Vanessa Van Edwards is a speaker, researcher, and nationally bestselling author. More than 36 million people have seen her on YouTube and in her viral TEDxLondon talk. Her behavior research lab, Science of People, has been featured in Fast Company, Inc., USA Today, Entrepreneur magazine, and many more places, including on CNN and CBS. Her book Captivate: The Science of Succeeding with People has been translated into more than sixteen languages. For more than a decade, she has been leading corporate trainings and workshops to audiences around the world, including at SXSW and MIT, and at companies including Google, Dove, Microsoft, and Comcast. She lives with her husband and daughter in Austin, Texas.

Read an Excerpt

Chapter 1

 

Cue for Charisma

 

Who is the most charismatic person you know?

 

This is one of my favorite questions to ask audiences. People immediately shout out their answers. "My dad!" or "My teacher!" or "My best friend!"

 

The next question is where things get more interesting. I ask, "What makes someone charismatic?"

 

Typically, I hear crickets. People rack their brains to come up with the answer. They venture, "Well, it's, you know, that feeling?" Why is it that we struggle to define charisma, even though we immediately recognize it in others?

 

In a groundbreaking study from Princeton University, researchers found that highly charismatic, likable, compelling people demonstrate a special blend of two specific traits: warmth and competence. It's a simple equation:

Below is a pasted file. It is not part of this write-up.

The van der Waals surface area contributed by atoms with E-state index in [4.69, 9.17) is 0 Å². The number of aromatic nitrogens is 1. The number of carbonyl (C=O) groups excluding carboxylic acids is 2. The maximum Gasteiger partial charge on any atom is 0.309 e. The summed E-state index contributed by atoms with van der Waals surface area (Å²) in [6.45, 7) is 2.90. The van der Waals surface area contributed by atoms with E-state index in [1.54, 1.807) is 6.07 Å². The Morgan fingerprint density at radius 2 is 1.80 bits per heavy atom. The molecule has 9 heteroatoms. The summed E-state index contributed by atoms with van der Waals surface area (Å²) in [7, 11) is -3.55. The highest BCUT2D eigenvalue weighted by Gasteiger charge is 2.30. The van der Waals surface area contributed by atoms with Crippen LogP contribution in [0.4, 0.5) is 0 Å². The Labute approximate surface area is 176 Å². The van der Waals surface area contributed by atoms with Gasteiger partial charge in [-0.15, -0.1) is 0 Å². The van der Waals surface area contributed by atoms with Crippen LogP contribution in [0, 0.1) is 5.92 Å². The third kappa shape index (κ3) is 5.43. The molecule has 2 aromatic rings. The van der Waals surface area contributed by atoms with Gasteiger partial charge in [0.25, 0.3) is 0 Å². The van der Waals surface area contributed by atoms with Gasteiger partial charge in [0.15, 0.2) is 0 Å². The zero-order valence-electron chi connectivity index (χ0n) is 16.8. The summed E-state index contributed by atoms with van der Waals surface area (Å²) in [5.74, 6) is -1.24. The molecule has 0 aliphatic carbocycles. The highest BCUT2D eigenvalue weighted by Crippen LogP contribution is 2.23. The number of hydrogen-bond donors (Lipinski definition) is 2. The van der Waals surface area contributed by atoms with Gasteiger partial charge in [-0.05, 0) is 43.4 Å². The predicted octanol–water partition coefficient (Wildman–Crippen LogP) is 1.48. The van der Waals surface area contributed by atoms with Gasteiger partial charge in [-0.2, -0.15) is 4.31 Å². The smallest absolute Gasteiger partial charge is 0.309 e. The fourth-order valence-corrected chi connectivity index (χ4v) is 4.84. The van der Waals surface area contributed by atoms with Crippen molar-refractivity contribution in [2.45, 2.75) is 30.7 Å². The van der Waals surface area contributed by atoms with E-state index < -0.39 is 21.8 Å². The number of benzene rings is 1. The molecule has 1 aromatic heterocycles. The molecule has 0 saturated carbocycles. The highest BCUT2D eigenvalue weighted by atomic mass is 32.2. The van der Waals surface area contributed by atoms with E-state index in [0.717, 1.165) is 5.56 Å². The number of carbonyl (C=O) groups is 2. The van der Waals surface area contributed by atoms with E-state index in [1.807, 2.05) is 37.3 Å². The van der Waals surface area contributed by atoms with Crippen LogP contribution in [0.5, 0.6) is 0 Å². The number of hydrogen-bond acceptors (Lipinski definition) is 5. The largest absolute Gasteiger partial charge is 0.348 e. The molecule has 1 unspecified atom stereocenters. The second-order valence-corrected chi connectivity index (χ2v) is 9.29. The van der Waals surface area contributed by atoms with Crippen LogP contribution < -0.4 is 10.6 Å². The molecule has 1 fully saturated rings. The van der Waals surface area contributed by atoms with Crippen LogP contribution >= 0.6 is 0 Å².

This formula is a powerful blueprint for every interaction. And it can completely change the way you communicate if you know how to use it.

 

According to the research, warmth and competence cues account for 82 percent of our impressions of others.

 

First, we quickly assess someone's warmth, answering the question: Can I trust you?

 

Then we look for competence, answering the question: Can I rely on you?

 

And this formula isn't just at play when making a first impression. Any time people interact with you, they continuously scan for cues to gauge your warmth and competence. And you do the same to others. Whether you are in a business meeting, on a date, with your boss, or with new friends, managing these two traits is essential for your effectiveness.

 

Highly charismatic people exhibit the perfect blend of warmth and competence. They immediately signal trust and credibility. We see them as friendly and smart, impressive and collaborative. They earn both our respect and admiration.

 

Here's the problem: Most of us have an imbalance between these two traits. It's often the hidden cause of our social difficulties, missed potential, and miscommunications.